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Courtesy of Phaidon
Chef Ferran Adrià closed El Bulli three years ago, much to the dismay of those never lucky enough to procure a table at the legendary Michelin three-star Spanish restaurant. But some solace might be found in elBulli 2005-2011 (Phaidon; $625), a seven-volume book set scheduled for release in March but available for preorder now.
The books, billed as “a journey inside the creative process of the world’s greatest chef,” weigh in at a hefty 50 pounds and include one volume for each of the six seasons El Bulli was open. (The seventh is dedicated to an evolutionary analysis of the restaurant.) The collection features every recipe created during that time—more than 750 of them—in categories like cocktails, snacks, tapas and “morphings.” Full-page photographs (1,400 of them in all) illustrate the dishes.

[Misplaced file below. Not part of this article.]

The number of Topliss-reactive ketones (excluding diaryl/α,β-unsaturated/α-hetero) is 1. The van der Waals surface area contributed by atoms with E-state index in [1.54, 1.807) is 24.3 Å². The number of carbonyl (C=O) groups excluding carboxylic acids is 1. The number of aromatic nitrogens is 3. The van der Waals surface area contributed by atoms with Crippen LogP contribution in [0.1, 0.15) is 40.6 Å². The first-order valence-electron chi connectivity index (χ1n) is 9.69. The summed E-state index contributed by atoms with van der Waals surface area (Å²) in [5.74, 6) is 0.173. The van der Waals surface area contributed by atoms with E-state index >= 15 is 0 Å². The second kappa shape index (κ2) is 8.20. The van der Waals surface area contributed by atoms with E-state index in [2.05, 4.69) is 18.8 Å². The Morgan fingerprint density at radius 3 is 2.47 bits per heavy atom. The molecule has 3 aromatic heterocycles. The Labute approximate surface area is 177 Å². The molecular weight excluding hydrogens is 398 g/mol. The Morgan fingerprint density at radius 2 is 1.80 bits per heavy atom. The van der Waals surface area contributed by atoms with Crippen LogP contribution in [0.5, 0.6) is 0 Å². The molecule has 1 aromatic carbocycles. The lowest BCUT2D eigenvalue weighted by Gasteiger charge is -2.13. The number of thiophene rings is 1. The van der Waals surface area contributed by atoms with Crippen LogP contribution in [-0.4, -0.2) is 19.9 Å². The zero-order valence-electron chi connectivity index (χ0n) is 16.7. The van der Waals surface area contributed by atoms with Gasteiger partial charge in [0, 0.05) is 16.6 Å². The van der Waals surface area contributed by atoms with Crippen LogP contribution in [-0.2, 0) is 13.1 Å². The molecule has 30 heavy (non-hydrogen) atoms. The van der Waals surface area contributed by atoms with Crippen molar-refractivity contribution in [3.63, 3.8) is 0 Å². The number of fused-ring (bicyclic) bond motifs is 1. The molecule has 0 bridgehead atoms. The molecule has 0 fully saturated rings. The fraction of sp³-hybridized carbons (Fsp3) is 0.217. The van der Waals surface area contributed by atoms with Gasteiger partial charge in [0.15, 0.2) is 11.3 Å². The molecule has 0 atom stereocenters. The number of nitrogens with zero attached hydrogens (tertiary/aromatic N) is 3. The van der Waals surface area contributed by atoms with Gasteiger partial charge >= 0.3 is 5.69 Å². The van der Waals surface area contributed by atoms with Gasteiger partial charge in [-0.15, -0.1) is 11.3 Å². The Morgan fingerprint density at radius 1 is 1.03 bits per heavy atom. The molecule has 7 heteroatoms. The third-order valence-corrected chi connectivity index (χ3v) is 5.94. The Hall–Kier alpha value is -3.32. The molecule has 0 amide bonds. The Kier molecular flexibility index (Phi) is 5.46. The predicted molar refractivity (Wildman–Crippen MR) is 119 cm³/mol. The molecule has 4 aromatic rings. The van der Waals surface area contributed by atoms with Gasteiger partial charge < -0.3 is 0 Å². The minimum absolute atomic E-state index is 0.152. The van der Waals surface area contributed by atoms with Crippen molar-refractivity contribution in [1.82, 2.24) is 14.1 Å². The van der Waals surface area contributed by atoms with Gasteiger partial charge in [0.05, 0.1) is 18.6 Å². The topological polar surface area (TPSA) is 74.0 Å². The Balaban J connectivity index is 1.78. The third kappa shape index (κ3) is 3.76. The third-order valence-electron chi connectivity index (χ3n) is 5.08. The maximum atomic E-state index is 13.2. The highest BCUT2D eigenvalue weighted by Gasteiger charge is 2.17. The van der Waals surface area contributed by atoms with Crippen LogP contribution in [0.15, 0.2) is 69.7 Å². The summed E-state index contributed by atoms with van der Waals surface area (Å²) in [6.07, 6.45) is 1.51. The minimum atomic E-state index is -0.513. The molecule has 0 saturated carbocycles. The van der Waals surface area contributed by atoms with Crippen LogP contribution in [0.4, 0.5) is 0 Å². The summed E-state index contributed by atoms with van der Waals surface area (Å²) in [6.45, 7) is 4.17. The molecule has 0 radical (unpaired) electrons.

“It’s like a catalogue raisonné,” says Adrià. “The importance of this book is not a specific recipe but in the ability to make the reader understand why we acted and focused on our cooking in this way. The result of these acts and thoughts became our recipes.”
Those recipes aren’t for novices, Adrià cautions. “They can be replicated perfectly in professional kitchens,” he explains, “but it was not really made or thought for home use.”
What might be easier to digest is a traveling exhibition of Adrià’s drawings, called “Notes on Creativity,” currently on view at the Drawing Center in New York (through February 28; drawingcenter.org). Next up: the ACE Museum in Los Angeles (May 4 to July 31; 400 S. La Brea Ave.; acemuseum.org) and the Museum of Contemporary Art Cleveland (September 26, 2014, to January 18, 2015; 11400 Euclid Ave.; mocacleveland.org).